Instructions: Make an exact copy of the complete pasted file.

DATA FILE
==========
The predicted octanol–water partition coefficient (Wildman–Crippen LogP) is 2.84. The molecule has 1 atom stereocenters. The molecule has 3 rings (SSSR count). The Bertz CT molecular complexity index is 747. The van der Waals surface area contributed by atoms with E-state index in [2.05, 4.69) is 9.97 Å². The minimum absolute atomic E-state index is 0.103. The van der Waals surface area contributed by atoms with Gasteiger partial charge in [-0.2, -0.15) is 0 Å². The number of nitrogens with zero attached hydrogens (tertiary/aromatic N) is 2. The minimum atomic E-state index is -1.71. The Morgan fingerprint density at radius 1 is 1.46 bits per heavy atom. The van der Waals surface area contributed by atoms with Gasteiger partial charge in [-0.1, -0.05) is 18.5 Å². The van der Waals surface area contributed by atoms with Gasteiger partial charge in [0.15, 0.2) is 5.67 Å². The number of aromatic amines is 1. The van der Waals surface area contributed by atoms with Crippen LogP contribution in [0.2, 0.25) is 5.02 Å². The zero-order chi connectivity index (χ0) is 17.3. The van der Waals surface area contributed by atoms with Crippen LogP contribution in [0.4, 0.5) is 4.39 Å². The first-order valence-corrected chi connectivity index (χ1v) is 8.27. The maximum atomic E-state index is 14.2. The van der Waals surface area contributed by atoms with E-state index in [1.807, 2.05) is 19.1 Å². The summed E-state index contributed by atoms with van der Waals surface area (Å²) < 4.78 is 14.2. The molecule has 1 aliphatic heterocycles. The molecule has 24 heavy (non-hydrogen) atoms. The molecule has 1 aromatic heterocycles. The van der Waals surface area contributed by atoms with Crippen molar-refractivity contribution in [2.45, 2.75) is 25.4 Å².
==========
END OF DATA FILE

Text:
The predicted octanol–water partition coefficient (Wildman–Crippen LogP) is 2.84. The molecule has 1 atom stereocenters. The molecule has 3 rings (SSSR count). The Bertz CT molecular complexity index is 747. The van der Waals surface area contributed by atoms with E-state index in [2.05, 4.69) is 9.97 Å². The minimum absolute atomic E-state index is 0.103. The van der Waals surface area contributed by atoms with Gasteiger partial charge in [-0.2, -0.15) is 0 Å². The number of nitrogens with zero attached hydrogens (tertiary/aromatic N) is 2. The minimum atomic E-state index is -1.71. The Morgan fingerprint density at radius 1 is 1.46 bits per heavy atom. The van der Waals surface area contributed by atoms with Gasteiger partial charge in [-0.1, -0.05) is 18.5 Å². The van der Waals surface area contributed by atoms with Gasteiger partial charge in [0.15, 0.2) is 5.67 Å². The number of aromatic amines is 1. The van der Waals surface area contributed by atoms with Crippen LogP contribution in [0.2, 0.25) is 5.02 Å². The zero-order chi connectivity index (χ0) is 17.3. The van der Waals surface area contributed by atoms with Crippen LogP contribution in [0.4, 0.5) is 4.39 Å². The first-order valence-corrected chi connectivity index (χ1v) is 8.27. The maximum atomic E-state index is 14.2. The van der Waals surface area contributed by atoms with E-state index in [1.807, 2.05) is 19.1 Å². The summed E-state index contributed by atoms with van der Waals surface area (Å²) < 4.78 is 14.2. The molecule has 1 aliphatic heterocycles. The molecule has 24 heavy (non-hydrogen) atoms. The molecule has 1 aromatic heterocycles. The van der Waals surface area contributed by atoms with Crippen molar-refractivity contribution in [2.45, 2.75) is 25.4 Å².